The Johnson Amendment recently became a matter for accelerated public debate during the 2016 presidential election and following the May 2017 Executive Order. Critics of the amendment continue to assert that it conflicts with constitutional guarantees of free speech, most notably for some faith leaders who consider sharing political convictions and endorsing candidates that reflect their values to be a meaningful part of ministering to their communities. But supporters of the amendment fear that a repeal would transform places of worship and charitable organizations into tools of political campaigns, turning charitable donations into a tax-deductible campaign finance loophole, and ultimately diverting resources from the spiritual comforts, or services and supports that so many nonprofits provide to people in need.

If charitable donations were to become essentially tax-deductible support for political campaigns, this would have an enormous impact on professional nonprofit fundraisers. Nonprofit development or fundraising is very much mission driven work, so it is not uncommon to find strong political or faith-based convictions among development professionals. But, unlike individual and crowd-sourced fundraising efforts, which are often very much about the personal beliefs and values of the fundraiser, professional fundraisers typically maintain a stance of neutrality in their work.

Grant writers for instance, are generally committed to serving nonprofits by helping them clarify their messaging, build their capacity, assemble stakeholder consortiums and other collaborations. This often includes partnering, as a neutral party, in designing programs and evaluation plans related to the grants they write and submit on the organization’s behalf. The primary purpose of the job is to facilitate funding for the services provided by nonprofits from the donors and grantors throughout the philanthropic community who want to help make that good work happen. Fundraising is a critical intermediary service, aligning the professional skills and expertise of the fundraiser with the missions of charitable organizations and the commitments and standards of dedicated philanthropists, always with the end goal of meeting urgent community needs.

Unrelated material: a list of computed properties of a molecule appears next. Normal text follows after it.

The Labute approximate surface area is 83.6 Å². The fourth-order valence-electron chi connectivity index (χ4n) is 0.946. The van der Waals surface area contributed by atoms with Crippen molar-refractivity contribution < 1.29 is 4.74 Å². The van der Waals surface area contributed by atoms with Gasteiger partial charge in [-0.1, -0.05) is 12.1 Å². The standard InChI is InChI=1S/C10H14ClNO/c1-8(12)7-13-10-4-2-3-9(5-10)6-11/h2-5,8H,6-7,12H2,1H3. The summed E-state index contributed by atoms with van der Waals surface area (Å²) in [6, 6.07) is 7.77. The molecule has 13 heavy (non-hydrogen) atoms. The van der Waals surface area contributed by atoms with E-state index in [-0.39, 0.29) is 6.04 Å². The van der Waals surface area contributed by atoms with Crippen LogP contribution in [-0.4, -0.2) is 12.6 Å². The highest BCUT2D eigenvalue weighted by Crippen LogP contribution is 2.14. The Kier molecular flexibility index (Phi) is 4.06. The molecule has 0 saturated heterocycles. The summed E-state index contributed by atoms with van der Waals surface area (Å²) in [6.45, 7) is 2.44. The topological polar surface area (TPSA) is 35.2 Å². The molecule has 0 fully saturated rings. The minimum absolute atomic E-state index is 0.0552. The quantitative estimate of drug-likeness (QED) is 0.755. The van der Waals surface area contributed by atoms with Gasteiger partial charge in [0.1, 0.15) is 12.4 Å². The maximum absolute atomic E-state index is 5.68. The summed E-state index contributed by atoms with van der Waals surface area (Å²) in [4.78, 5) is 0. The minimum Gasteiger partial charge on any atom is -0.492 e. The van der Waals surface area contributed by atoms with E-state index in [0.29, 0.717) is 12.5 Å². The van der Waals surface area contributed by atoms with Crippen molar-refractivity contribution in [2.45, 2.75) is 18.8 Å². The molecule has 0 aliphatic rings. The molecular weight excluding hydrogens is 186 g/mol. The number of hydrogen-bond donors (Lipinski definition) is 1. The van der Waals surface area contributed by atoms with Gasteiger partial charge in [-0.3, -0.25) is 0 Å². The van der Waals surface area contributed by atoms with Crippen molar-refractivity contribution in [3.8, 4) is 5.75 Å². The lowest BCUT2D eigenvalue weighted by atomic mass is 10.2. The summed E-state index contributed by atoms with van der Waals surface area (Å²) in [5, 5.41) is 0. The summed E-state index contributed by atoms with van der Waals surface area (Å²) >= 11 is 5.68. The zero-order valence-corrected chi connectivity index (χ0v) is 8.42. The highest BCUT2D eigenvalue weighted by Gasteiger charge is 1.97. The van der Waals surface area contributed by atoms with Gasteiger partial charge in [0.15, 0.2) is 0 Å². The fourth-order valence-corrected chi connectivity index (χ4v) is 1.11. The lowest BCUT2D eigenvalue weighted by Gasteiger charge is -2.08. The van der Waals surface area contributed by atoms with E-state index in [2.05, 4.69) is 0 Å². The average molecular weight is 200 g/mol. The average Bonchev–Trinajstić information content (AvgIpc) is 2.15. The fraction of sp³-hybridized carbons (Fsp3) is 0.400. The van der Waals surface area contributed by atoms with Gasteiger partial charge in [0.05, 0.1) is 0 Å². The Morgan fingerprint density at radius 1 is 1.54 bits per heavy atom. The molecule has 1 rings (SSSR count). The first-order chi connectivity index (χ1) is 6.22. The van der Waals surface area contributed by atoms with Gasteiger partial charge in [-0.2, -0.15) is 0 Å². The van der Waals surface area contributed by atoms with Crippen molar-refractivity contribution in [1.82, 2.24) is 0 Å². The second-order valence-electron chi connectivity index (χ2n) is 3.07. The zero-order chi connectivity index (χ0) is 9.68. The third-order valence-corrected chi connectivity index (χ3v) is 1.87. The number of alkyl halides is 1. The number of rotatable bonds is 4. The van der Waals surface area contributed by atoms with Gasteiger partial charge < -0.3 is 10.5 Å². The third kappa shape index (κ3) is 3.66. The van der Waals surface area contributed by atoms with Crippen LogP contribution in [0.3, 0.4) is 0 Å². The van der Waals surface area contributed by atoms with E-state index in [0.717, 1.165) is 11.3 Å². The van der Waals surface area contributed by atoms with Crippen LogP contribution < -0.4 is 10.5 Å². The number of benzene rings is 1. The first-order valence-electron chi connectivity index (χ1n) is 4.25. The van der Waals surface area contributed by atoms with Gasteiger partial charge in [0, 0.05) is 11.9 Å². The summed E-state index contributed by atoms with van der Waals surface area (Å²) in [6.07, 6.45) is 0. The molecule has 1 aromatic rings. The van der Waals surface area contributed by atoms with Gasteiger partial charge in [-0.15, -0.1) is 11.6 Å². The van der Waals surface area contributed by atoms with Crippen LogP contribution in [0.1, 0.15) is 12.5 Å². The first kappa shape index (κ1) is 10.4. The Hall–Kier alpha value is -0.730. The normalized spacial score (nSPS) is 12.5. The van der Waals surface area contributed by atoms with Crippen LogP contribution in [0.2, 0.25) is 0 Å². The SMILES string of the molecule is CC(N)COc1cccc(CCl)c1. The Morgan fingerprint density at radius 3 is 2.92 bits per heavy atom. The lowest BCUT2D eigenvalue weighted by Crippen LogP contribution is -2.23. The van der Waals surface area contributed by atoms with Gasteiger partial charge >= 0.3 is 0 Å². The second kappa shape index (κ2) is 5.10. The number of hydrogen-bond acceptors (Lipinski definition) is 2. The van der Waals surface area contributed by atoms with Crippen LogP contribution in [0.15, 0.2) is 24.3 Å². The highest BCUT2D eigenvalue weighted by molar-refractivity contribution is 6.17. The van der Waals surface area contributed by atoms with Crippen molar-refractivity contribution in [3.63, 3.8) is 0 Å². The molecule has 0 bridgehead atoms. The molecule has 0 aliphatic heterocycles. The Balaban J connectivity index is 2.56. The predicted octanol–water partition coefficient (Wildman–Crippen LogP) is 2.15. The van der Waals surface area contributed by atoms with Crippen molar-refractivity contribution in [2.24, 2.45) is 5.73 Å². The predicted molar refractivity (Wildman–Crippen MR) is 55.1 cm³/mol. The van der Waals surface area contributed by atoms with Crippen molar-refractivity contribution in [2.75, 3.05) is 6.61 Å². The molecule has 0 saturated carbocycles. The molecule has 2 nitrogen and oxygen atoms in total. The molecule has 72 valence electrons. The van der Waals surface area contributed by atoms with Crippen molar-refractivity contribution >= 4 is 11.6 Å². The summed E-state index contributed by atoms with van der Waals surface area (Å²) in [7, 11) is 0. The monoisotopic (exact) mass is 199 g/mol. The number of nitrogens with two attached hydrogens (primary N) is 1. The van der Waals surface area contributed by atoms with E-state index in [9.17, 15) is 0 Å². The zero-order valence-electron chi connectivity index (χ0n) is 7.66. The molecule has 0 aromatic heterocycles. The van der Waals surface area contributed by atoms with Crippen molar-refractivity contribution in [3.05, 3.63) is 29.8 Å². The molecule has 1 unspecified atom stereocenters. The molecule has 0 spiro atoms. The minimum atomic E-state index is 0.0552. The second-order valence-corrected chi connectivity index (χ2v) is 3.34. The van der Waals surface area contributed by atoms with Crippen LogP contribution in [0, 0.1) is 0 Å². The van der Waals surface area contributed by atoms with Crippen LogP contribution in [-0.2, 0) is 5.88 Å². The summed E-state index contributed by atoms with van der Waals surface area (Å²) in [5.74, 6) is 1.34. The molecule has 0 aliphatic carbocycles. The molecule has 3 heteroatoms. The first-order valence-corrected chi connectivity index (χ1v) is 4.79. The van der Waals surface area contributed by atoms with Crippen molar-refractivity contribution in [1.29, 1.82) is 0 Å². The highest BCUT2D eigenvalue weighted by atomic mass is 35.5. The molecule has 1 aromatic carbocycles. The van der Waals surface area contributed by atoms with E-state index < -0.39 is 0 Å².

Successful fundraisers must be collaborative at their core, and collaboration requires the ability to listen to, understand, and integrate diverse and often conflicting perspectives. There is something unique about this aspect of the nonprofit and philanthropic community circle, especially today when divisive, partisan electoral politics seem to penetrate all aspects of civil society. A statement by the Association of Fundraising Professionals in February of this year noted that the foundation of philanthropy is to “bring people together to advance causes and create change. People who believe in an issue—regardless of their creed, background, nationality, political leanings, or any other factor—unite to support a cause through giving, volunteering and other types of engagement. It doesn’t matter who you are as long as you support the issue and the cause.”